Discussions of Day 1


  • I have been in and out of this discussion several times during this first day, wondering why I am finding it so difficult to contribute. Especially as it interests me greatly. There is something about the general direction so far that bothers me, and I would like to share it - not to tell you that YOU are all wrong, but maybe to ask whether WE are all right - or whether we may be searching around in the wrong room. The question is: 

    Are artists and intellectuals sufficiently part of the political di...

    What is nagging away at me is that we seem mostly to be trying to address the question in a way that puts ourselves at the centre of the discourse: 'are we'/'aren't we?', 'should we?'/'shouldn't we?' etc. But what if the centre of the question is elsewhere, i.e. in society today and the broader questions about the directions it is moving in, who is responsible for these directions, why? how? whether we agree with these directions, individually or as part of a wider collective perspective, and so on, and so on...

    Our connection with such questions is as artists/arts practitioners, yes, but is this really the centre of it? At what point do we ask the question how (or even whether) we see ourselves as citizens who, as such, connect with these broader social questions in a whole variety of (more or less direct) ways? Do we feel these questions affect our lives? Almost certainly we do. But do we feel any desire or responsibility as citizens towards responding to them - maybe reinforcing or challenging them? That is where things become more complicated. We may or may not feel inclined (or able?) to engage with the discourse (which is ultimately a political discourse), but we cannot easily deny that the questions are there and real, or even that SOMEONE should be taking them on - preferably someone with whose aims we have broader sympathy. Our individual and collective answers to such questions and discourses of course influence our response but, in the end, it is down to each of us to choose whether to get stuck in, or to leave it to others.  I cannot in this respect make a distinction between one citizen and another. The broad question is, it seems to me, the same for us all, whether we may be 'artist-citizens', 'teacher-citizens', 'homeless citizens', 'homecare assistant-citizens' young or aged citizens, indeed, 'politician-citizens' etc. etc.. Do we care? Or do we care enough to try to do something about it?  And THIS is where I add to the mix the relationship between the discourse and all of us as artists and arts practitioners. I am wary of debates about art and politics that focus on how hard it is for us as artists to effect change. It is hard for EVERYONE to effect change; that, regrettably, is the nature of political discourse. Of course most of us have limited influence; that too, regrettably, is the situation of most people - most fellow citizens. Over and above this, then, we come to the question of our art and political discourse. Maybe we connect the two; maybe we don't. It's partly down to the nature of our work, and the context in which we make it. But it's also down to whether we care enough, and about whether we have the will to take our practise (in our case, as 'artists') into the murkier corners where much political discourse takes place. From my viewpoint, most (though not all!) of us prefer to 'talk politics but make art'. OK. That is our choice, but don't say we didn't have the chance to explore and make the connection. There are a million ways to do this, and, as artists, we have the great powers of imagination and feeling that enable us to invent a million more - and to communicate these with our fellow citizens. Whether we do so or not is (except in the most repressive of regimes, and even then...), basically our own choice.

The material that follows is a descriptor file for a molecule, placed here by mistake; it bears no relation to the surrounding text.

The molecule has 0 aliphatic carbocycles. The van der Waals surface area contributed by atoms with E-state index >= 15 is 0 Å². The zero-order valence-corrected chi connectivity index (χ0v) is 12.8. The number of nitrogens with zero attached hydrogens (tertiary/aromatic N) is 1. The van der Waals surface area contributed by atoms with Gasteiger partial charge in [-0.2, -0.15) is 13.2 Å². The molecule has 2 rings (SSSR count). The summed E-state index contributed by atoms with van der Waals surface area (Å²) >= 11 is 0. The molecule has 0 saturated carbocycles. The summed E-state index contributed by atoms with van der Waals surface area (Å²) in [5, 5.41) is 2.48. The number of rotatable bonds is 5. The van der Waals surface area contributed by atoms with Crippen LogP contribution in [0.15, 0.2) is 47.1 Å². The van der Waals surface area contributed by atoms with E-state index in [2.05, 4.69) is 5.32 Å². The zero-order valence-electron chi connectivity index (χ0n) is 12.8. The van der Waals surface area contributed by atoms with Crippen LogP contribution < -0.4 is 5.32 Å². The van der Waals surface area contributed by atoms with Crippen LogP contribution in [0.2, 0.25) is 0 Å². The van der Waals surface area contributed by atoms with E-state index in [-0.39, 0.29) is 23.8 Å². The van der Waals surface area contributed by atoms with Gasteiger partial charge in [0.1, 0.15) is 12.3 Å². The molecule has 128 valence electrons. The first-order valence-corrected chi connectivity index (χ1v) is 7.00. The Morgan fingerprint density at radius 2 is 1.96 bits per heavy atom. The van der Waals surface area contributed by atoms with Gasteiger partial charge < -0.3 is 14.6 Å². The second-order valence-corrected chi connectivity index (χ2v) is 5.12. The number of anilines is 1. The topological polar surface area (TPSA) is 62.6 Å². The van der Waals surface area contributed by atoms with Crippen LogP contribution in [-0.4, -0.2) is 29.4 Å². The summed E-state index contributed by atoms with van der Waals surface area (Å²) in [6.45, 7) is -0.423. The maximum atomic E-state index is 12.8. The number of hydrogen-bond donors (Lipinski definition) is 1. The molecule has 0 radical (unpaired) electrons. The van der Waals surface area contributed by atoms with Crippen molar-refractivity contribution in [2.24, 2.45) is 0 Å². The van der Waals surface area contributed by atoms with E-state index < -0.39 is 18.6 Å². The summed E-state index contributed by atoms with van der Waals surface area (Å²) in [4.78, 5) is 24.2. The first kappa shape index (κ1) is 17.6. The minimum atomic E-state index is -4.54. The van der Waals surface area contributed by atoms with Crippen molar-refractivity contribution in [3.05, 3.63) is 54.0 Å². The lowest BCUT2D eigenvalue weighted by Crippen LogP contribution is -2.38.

There. I have managed to say something. Back to you all.

  • In the UK, the structures of state support for the arts - the Arts Councils - form a systemic barrier between artists and politicians/policymakers. This means that policy is not attuned to the reality of grassroots arts practice. It's at the grassroots level that artistic impact upon communities is most profound and where its civic potential is most manifest. Artists need to be in direct contact with politicians and policymakers so as to set the agenda in ways which are productive and sustainable.

    There was a time when state funding of the arts existed in order to protect artistic freedom from the worst effects of the market. Now, artists who cherish their artistic freedom, do everything possible to avoid seeking state funding. The public's money gets siphoned into a rarefied ecology of arts patronage, recipients being those who have mastered the game that is set for them. It's infrastructure, not patronage, that will release cultural energy into the heart of public life.